Our first stop is the islands of One Million B.C. and 1023. One is a world of cavemen and dinosaurs, the other of medieval fairy tales. Okay, so, to use the word “history” around these islands is probably a little inaccurate, but they’re fun diversions that provide some pretty unique visuals and it’s here that Rudolph picks up two of his travelling companions. OM is a caveman played by Morey Amsterdam of The Dick Van Dyke Show who sings It’s Raining Sunshine about always looking on the bright side of life. 1023 is a knight with a beard played by Frank Gorshin. O Holy Night, Batman! The Riddler is in this Christmas special!
On each of these islands, Happy thinks he’s found a new place to live, but is driven away by people (or dinosaurs, or bears, etc.) laughing at his ears. In a nice subversion of Rudolph’s story, nobody is actually laughing at Happy to intentionally hurt his feelings, but they’re laughing all the same, and Happy moves on, farther and farther away from coming home to start the new year. At one point Eon has Happy, but he falls off and blows away. It’s a near miss that really makes you feel like our heroes have a shot at failing their mission.
The final island is the Island of 1776 where every day is the Fourth of July. This is probably the most important island of the whole special, because it’s here you begin to understand just why we’re so obsessed with history and revisiting lost years. 1976 was the year of America’s bicentennial after all. Patriotism and a sense of nostalgia had Americans looking backwards through time now more than any other year and a huge part of that bled into this special. In what other year would a celebration of Christmas contain a Fourth of July song?! To just get completely ridiculous, Ben Franklin is 1776, or Sev for short, which is jarring, since his name is clearly Ben. I mean… we see him flying a kite.
Again rejected, Happy goes with Eon because he thinks of him as his only friend. Eon tells him as much, that even if nobody else loves him, he’ll still be his friend. He reinforces every negative interaction Happy has had with the outside world This is emotional abuse. He makes Happy think that he’s the only one who can stand being around him, and that he has no one else to turn to. While much of this special is spent in retrospective nostalgia in general, this is an aspect that truly harkens back to the themes of the original. It’s an abusive relationship and Eon is manipulating Happy’s emotions to get what he wants.
To put this back into where the majority of this special’s themes are, however, you could say that Eon represents an inability to move forward. He’s locked intrinsically within the past, holding onto all of its negative aspects. He’s the old acquaintance better left forgotten. He’s not letting Happy move forward because he’s unable to move forward himself. Watching this sequence as an adult, my heart seriously breaks for Happy and I hate Eon even more.
The finale has me realising how much of a Terry Gilliam movie this is, because it’s just surreal in how we went from Rudolph the Red-Nosed Reindeer to fighting a representation of history itself. Rudolph’s Shiny New Year feels like a sequel in every way, but they went with a premise that was so goddamned insane that there’s no denying that it confidently stands on its own merits. We end the conflict on the Island of No Name. A mountain of black ice, it’s visually dark and foreboding. There’s a real feeling of danger here. There’s a high likelihood that someone is going to die. And for a moment you actually believe that when Rudolph, OM, 1023, and Sev are all pushed off the mountain and buried alive in snowballs. All hope is gone. Egon tells Happy “you will live here forever as my slave”. All pretense fallen. The abuser has shown his true colours, but only when no one else is around.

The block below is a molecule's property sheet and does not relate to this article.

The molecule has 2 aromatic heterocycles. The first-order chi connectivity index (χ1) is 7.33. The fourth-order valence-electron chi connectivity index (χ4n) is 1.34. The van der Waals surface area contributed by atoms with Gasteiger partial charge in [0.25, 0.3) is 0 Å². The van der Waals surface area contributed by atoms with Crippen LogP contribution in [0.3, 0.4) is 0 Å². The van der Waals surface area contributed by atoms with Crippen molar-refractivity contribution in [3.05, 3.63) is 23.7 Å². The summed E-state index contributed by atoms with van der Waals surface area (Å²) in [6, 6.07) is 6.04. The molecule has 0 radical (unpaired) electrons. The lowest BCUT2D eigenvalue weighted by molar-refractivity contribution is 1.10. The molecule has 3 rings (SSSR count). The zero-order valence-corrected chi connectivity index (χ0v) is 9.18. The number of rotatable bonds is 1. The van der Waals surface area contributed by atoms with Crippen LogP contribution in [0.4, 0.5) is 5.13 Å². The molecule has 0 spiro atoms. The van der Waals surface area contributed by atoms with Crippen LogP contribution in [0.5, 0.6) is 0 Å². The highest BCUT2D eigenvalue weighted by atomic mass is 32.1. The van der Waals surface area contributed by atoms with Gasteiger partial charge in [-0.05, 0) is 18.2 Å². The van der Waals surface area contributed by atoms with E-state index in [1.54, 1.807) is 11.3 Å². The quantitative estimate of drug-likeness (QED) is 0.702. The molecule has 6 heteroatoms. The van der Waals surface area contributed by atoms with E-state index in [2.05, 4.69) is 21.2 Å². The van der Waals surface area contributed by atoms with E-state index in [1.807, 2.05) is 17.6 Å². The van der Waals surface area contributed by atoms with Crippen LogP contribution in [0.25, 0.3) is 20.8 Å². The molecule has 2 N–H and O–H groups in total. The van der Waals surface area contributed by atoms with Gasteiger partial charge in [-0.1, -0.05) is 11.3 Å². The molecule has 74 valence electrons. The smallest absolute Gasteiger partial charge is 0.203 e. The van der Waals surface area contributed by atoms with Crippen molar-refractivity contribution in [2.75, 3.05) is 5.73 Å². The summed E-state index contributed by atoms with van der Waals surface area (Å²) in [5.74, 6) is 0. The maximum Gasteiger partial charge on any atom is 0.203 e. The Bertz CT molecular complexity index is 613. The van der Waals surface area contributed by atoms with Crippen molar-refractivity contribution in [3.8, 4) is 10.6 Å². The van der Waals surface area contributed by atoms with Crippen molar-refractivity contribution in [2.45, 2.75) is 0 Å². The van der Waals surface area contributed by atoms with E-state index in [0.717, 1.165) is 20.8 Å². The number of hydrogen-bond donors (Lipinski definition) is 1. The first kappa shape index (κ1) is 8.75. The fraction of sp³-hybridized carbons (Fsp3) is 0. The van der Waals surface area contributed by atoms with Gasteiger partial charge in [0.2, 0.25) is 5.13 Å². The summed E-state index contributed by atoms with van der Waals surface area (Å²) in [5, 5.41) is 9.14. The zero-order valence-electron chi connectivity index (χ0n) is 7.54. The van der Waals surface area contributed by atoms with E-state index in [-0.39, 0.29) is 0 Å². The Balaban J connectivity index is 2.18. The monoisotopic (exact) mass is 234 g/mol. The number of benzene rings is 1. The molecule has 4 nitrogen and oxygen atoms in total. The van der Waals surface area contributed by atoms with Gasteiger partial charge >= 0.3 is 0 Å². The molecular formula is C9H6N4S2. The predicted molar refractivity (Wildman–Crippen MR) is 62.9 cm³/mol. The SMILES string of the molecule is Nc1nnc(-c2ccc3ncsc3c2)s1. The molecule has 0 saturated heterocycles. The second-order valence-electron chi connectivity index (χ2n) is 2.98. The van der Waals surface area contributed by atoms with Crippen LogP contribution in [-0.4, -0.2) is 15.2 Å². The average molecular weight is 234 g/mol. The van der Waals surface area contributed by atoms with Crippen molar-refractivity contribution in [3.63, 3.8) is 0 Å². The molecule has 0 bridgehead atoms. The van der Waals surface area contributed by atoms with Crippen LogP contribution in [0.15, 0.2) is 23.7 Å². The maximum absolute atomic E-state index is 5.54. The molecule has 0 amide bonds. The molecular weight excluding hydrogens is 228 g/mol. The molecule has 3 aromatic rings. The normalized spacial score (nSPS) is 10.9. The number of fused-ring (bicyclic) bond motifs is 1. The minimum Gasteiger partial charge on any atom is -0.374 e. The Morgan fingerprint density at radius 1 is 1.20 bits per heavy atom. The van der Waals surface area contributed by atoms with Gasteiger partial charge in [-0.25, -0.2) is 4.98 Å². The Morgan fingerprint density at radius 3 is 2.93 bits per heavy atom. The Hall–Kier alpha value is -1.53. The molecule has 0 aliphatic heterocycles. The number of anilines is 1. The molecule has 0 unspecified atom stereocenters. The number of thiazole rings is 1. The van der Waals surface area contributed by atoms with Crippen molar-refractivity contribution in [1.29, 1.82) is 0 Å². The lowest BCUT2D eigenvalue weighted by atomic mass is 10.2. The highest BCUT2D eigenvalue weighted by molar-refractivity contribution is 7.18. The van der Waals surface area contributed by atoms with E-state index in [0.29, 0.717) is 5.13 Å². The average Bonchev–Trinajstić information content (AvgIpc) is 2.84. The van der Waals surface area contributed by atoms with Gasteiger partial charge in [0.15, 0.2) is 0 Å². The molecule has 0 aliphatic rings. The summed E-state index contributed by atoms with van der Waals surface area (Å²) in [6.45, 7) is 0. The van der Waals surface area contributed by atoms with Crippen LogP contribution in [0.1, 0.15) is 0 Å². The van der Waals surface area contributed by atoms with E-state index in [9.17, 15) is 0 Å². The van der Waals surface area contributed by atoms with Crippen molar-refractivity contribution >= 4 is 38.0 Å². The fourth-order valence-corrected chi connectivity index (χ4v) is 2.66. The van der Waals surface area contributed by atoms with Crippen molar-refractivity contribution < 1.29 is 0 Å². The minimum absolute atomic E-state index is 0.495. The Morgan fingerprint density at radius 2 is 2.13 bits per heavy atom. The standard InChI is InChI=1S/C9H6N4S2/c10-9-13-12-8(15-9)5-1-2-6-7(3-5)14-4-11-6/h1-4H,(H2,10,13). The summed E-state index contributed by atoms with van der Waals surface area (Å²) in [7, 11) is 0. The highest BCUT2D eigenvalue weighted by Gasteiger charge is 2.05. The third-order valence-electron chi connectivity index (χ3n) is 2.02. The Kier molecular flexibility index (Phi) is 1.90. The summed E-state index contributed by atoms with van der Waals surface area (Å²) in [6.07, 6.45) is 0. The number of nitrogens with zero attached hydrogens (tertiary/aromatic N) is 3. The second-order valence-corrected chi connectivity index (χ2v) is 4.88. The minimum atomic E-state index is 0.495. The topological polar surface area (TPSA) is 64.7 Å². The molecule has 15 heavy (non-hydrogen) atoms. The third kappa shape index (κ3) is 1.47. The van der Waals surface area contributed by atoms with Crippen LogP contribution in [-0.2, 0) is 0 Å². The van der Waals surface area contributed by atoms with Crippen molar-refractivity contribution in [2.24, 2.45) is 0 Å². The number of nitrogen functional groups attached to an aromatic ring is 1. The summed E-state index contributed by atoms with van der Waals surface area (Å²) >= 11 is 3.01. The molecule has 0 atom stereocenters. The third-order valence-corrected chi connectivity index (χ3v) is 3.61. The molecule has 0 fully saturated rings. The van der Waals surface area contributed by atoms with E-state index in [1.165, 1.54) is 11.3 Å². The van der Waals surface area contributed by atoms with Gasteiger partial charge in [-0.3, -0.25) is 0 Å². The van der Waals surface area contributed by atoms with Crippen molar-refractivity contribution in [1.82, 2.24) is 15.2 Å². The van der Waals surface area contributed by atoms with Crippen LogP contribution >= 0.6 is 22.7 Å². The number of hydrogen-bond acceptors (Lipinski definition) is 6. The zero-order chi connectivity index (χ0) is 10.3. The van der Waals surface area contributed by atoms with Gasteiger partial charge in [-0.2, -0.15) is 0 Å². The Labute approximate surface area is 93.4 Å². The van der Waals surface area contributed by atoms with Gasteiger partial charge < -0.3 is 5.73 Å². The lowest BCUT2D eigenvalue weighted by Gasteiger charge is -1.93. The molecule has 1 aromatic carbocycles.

Rudolph ends Eon’s hold over happy by validating his emotions. Using his nose to melt the snowball, Rudolph has the most powerful moment of the special when he gets to talk to Happy one on one. Rudolph’s been there! He knows how it must have felt for Happy not to play in any New Year games! He makes sure Happy knows he’s understood, and is there for him. He even helps him out by giving him some of his own coping methods, and it’s great to see. Rudolph is able to move forward in life, but that childhood pain will always be with him. He’s merely learned to live with it.
They’ve done it! Happy New Year comes back! The magic diamond is lowered to signify the end of the old year and the beginning of the new! Huzzah!
Where to I even begin to sum up Rudolph’s Shiny New Year? It’s the mirror image of Twas the Night Before Christmas. Instead of building its narrative around looking forward to the future and believing in what’s to come, it focusses on looking backwards into your past and accepting yourself in order to move on. It’s a film that deals with heavy emotional trauma while also having the most fun building a wild and crazy universe around its characters. I love this special. It goes crazy and off the rails from the start but maintains enough of a link to its original material to feel like a worthy successor.
- Rudolph the Red-Nosed Reindeer
- Frosty the Snowman
- Santa Claus is Comin’ to Town
- Twas the Night Before Christmas
- Rudolph’s Shiny New Year
- Frosty’s Winter Wonderland
- The Year Without a Santa Claus
- The Little Drummer Boy
- The First Christmas Snow
In terms of tone, Rudolph’s Shiny New Year sets the stage for what would be the greatest Rankin-Bass franchise topper to come, a feature-length film combining the universes of Rudolph, Frosty, and Santa Claus. Before we get to that film, we have a little unfinished business in a manger to get to first. Forgive me though. I’m skipping The Little Drummer Boy: Book II for now. Tomorrow is something completely different. Nestor the Long-Eared Donkey!